But it was shocking to see Chinese investors go straight for 7-figure English dictionary words. Without testing the waters first, I mean. If China were beginning to take an interest in non-Chinese domains, then I would have expected them to begin buying in lower-priced areas first, experimentally, until buyer demand and confidence ramped up to 7 figures. The suddenness of the shift is what made some people skeptical.

    We’ll see if the domains transfer, I guess.

    • John says

      @Joseph

      I think it’s a natural progression and very consistent with Chinese buying abroad in general, especially their general buying happening here in the US. So, makes sense for them to expand that way and certainly good for the industry imo.

  8. Monte Cahn says

    I have heard from folks there and brokers involved that only a few names in that auction are closing. Total sales will be a fraction of what was reported.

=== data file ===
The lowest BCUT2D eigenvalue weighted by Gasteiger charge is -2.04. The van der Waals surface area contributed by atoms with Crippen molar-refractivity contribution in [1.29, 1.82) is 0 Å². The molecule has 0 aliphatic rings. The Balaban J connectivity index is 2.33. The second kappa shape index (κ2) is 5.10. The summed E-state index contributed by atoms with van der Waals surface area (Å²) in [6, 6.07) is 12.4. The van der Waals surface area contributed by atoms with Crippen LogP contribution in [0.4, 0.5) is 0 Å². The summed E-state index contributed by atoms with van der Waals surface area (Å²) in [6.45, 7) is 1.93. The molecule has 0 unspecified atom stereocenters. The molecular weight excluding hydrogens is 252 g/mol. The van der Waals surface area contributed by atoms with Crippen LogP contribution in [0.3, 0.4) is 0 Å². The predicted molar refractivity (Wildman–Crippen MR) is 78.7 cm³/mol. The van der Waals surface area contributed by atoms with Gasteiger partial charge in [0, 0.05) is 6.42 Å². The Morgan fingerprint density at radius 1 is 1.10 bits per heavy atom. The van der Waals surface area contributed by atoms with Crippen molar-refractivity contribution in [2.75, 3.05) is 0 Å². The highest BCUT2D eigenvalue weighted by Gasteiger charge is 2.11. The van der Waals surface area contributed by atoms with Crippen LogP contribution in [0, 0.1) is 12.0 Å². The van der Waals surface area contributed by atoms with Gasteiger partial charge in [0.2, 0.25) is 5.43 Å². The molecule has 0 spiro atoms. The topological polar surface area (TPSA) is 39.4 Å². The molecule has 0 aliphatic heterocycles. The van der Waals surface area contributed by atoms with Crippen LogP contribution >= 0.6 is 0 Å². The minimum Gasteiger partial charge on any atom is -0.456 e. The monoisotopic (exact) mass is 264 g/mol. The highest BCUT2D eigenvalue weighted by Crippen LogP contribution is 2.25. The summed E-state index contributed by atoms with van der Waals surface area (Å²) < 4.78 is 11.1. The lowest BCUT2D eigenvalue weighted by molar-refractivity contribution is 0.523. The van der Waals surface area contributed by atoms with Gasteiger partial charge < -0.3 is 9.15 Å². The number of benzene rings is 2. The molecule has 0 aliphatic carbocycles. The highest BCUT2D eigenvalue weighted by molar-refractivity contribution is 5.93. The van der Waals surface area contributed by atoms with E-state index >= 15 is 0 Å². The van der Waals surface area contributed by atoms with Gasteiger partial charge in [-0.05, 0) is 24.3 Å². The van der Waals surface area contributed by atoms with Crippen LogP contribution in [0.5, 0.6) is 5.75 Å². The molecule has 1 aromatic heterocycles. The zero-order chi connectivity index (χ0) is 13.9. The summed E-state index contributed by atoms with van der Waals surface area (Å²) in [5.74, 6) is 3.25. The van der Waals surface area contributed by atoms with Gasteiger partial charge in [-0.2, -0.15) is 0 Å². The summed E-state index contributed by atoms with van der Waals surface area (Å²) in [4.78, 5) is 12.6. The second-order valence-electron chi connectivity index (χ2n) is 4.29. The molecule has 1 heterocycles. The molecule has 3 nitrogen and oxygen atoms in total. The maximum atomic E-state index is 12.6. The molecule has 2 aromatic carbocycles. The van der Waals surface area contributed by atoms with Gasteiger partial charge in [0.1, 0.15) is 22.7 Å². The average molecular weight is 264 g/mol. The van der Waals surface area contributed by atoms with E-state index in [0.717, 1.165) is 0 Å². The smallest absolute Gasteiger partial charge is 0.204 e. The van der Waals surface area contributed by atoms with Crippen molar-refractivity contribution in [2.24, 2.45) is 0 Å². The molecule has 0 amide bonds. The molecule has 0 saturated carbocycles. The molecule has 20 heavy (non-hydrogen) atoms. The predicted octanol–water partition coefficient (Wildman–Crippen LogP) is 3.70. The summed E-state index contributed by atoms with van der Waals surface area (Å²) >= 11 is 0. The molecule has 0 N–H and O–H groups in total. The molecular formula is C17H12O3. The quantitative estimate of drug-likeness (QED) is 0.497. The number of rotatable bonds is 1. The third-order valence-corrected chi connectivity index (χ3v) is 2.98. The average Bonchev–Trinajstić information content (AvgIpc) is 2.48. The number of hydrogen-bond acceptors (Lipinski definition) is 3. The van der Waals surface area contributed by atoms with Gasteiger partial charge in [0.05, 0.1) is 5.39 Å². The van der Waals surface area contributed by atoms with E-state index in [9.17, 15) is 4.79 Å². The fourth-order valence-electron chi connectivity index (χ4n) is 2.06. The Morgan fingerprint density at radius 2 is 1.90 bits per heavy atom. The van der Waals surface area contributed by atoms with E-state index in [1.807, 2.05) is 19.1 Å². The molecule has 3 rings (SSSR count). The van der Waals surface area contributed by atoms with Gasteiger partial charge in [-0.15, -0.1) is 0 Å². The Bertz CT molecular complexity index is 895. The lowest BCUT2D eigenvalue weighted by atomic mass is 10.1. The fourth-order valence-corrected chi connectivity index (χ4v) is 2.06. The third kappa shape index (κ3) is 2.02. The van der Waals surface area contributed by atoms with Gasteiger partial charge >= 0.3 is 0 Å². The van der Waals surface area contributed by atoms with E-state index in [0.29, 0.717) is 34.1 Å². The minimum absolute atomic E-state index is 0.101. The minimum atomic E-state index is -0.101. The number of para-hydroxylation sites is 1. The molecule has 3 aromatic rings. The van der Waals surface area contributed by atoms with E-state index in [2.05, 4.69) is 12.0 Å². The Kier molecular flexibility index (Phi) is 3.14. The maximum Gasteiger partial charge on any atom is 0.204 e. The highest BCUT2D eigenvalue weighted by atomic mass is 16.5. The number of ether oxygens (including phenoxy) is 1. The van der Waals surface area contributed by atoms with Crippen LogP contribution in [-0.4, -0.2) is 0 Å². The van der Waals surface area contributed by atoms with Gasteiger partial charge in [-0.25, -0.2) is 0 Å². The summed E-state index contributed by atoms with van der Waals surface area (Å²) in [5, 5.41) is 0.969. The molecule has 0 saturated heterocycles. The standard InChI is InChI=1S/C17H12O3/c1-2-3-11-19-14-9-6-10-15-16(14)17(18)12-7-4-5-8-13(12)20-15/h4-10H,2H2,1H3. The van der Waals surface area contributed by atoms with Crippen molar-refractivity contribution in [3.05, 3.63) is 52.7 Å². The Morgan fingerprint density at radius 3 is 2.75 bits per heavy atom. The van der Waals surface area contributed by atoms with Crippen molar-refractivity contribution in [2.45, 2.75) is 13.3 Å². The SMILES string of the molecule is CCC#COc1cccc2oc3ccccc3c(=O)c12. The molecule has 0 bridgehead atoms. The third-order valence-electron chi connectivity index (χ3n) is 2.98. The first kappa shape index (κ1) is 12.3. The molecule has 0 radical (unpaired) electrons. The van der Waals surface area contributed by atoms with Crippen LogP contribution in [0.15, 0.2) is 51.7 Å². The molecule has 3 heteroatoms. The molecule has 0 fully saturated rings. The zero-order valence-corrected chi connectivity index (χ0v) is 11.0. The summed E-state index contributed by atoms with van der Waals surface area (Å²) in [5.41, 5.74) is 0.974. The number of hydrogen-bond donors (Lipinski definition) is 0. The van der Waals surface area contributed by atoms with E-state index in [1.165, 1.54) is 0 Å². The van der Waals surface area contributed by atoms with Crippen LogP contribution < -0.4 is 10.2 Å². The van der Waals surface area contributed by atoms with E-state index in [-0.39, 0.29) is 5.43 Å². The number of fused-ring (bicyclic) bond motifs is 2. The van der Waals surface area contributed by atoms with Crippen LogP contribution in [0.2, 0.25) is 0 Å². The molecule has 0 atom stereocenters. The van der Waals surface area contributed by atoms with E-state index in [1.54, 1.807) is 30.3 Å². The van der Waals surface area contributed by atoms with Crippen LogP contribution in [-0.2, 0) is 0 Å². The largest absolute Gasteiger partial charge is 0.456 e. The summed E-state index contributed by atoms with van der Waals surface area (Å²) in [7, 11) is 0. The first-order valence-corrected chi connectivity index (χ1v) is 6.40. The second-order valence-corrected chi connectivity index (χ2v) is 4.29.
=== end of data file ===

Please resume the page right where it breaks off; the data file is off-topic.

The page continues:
9. Anon says

    Aren’t the Chinese simply using these domain names to bypass capital controls and get their wealth out of the country anyway? As long as they believe the domain names will hold their value until they can trade them among Chinese friends or perhaps sell them to Western end users, the domain names will serve their purpose of pulling the wool over the eyes of the Chinese Communist Party.

  10. Andrea Paladini says

    The rotten banana image is really self-explaining 🙂
    When we talked about fabricated and/or fake sales, manipulations, etc … et voilà! 😀

  11. JP says

    Crazy story and it’s true. I still remember sitting up late in my dorm room in 1997 checking what domains were available because I had heard of some big domain sales. I checked hundereds of names, everything I could think up. There were tons of great 2 word domains I passed over because they were 2 words. The only 1 word noun or verb that came up available was Banana.com. I stared at it for a while, thought about the $70 NetSol fee for 2 years and then though, “what am I going to sell bananas?” And passed on it. Became a domainer in 2007, hindsight.